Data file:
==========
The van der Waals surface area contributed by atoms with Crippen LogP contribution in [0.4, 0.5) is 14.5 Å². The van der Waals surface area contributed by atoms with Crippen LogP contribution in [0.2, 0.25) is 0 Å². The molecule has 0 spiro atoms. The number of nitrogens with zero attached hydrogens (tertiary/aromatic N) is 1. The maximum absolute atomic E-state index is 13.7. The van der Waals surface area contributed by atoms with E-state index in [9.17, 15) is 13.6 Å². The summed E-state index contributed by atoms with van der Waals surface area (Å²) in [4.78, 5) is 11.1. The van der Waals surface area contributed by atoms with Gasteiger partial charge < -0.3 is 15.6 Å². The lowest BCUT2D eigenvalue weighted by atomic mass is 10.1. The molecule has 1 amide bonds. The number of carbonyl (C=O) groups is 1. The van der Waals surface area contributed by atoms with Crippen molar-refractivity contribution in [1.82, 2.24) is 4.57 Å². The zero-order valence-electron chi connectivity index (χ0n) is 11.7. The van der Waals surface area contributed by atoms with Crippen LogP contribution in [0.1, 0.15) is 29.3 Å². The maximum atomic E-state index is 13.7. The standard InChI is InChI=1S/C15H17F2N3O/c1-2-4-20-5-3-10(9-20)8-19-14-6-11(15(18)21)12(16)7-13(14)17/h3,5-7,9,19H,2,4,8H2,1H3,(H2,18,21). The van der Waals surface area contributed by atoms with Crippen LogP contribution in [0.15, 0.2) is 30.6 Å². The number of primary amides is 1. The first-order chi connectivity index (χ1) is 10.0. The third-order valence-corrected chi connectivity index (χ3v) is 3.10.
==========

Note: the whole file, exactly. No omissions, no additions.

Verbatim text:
The van der Waals surface area contributed by atoms with Crippen LogP contribution in [0.4, 0.5) is 14.5 Å². The van der Waals surface area contributed by atoms with Crippen LogP contribution in [0.2, 0.25) is 0 Å². The molecule has 0 spiro atoms. The number of nitrogens with zero attached hydrogens (tertiary/aromatic N) is 1. The maximum absolute atomic E-state index is 13.7. The van der Waals surface area contributed by atoms with E-state index in [9.17, 15) is 13.6 Å². The summed E-state index contributed by atoms with van der Waals surface area (Å²) in [4.78, 5) is 11.1. The van der Waals surface area contributed by atoms with Gasteiger partial charge < -0.3 is 15.6 Å². The lowest BCUT2D eigenvalue weighted by atomic mass is 10.1. The molecule has 1 amide bonds. The number of carbonyl (C=O) groups is 1. The van der Waals surface area contributed by atoms with Crippen molar-refractivity contribution in [1.82, 2.24) is 4.57 Å². The zero-order valence-electron chi connectivity index (χ0n) is 11.7. The van der Waals surface area contributed by atoms with Crippen LogP contribution in [0.1, 0.15) is 29.3 Å². The maximum atomic E-state index is 13.7. The standard InChI is InChI=1S/C15H17F2N3O/c1-2-4-20-5-3-10(9-20)8-19-14-6-11(15(18)21)12(16)7-13(14)17/h3,5-7,9,19H,2,4,8H2,1H3,(H2,18,21). The van der Waals surface area contributed by atoms with Crippen LogP contribution in [0.15, 0.2) is 30.6 Å². The number of primary amides is 1. The first-order chi connectivity index (χ1) is 10.0. The third-order valence-corrected chi connectivity index (χ3v) is 3.10.